The Foundation for a Lifetime of Great Decisions
Is Clarifying Your Unique Gifts to Pay Forward
(I’m taking a play from Israelis and pushing forward with life in this article despite another disorienting and painful week in Israel, and lots of other ideas flying around in my head and heart.)
A multi-talented student of mine, with a track record of success in many areas, called me today and told me that he’s decided that he wants to be a teacher. He said that he he’s lived enough and seen enough that he feels in his bones that if he doesn’t do this, he will live with regrets for the rest of his life.
What does it take to be able to not only find this conviction and make a life-altering decision like this, but to stay the course over a lifetime based on this decision?
Last week, we introduced the idea of our lives as the paying forward of our debts of gratitude to the One Who gave us life. In a sentence, what we said was: to the degree to which we take stock of our gifts, we will be filled gratitude, and thereby driven by this sense of gratitude to give to others using our gifts as fully as we can .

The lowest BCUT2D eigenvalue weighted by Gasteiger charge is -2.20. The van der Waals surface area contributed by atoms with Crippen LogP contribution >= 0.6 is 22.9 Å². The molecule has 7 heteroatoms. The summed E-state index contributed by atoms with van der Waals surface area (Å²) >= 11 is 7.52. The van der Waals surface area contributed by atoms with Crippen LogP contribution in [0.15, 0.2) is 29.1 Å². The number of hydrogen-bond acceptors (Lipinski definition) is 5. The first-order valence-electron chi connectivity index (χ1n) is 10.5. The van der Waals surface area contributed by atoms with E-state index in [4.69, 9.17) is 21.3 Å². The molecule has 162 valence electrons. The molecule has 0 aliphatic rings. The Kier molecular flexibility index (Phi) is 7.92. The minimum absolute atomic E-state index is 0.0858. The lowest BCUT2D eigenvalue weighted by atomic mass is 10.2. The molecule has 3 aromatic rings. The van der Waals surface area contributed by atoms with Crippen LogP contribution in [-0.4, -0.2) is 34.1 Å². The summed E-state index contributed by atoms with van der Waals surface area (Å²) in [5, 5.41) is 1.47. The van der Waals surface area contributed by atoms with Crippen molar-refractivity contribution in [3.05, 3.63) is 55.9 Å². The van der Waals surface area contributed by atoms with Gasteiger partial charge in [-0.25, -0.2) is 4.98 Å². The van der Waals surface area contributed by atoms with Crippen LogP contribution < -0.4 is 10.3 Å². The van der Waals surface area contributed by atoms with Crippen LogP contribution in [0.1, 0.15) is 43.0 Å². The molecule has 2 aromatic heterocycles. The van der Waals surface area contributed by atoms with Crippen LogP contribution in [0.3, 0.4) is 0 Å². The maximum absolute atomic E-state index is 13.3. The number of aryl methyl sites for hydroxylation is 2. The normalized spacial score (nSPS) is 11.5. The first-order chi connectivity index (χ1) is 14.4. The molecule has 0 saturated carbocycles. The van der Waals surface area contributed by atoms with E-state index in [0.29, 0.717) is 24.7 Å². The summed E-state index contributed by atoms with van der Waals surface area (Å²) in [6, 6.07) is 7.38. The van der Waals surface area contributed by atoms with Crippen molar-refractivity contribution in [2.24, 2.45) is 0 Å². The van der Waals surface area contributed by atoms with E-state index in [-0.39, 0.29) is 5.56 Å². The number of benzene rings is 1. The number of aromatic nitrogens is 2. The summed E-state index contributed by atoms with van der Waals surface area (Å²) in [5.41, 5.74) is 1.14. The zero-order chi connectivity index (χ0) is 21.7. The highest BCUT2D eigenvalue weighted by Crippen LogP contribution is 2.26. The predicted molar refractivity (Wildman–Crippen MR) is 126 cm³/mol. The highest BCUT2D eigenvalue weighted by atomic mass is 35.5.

Let’s go a bit deeper with this idea.
Rabbi Moshe Chayim Luzzatto (“Ramchal”) opens his classic work Mesilat Yesharim by making us aware that having clarity about who we are and what we’re here to do is the “foundation” of our ability to making great decisions over the course of our lives.
How precise is this metaphor?
Quite precise actually! Before one builds up one has to dig deep. The taller the building we’re planning on building, the deeper we have to dig to keep it standing sturdily. Every major decision is like a new floor of the buildings of our lives.
Often, we make decisions either by default, or because “that’s what everyone else is doing,” or because it’s the easier, more comfortable route, or because we frantically asked someone and they told us what to do. These decisions are intrinsically unstable — even if they were technically correct. They can only be as stable as they are based on our unique strengths, our unique experiences, our soul’s truest aspirations, and our unique situation. A person who has no clarity in these areas, is cognitively building on quicksand. At some point, he or she will have to confront the question: “why am I doing this with my life???”
I am proud of this student of mine for arriving at what I perceived to be a pretty solid conviction founded on self-knowledge. Of course, we can always get to know ourselves better, fortify our foundations, and renew “our vows,” but he is well on his way.
Let’s not choose a job solely based on how much money it pays or even its promise of work-life balance.
Let’s have the courage to begin by asking: What are my gifts? What do I love doing? Where will I be able to spend at least 80% of my time/energy using my primary strengths?
And of course, let’s make sure to do this in our lives outside of work as well. After all, all of life is about giving expression to the life we have inside of us waiting to be brought to life.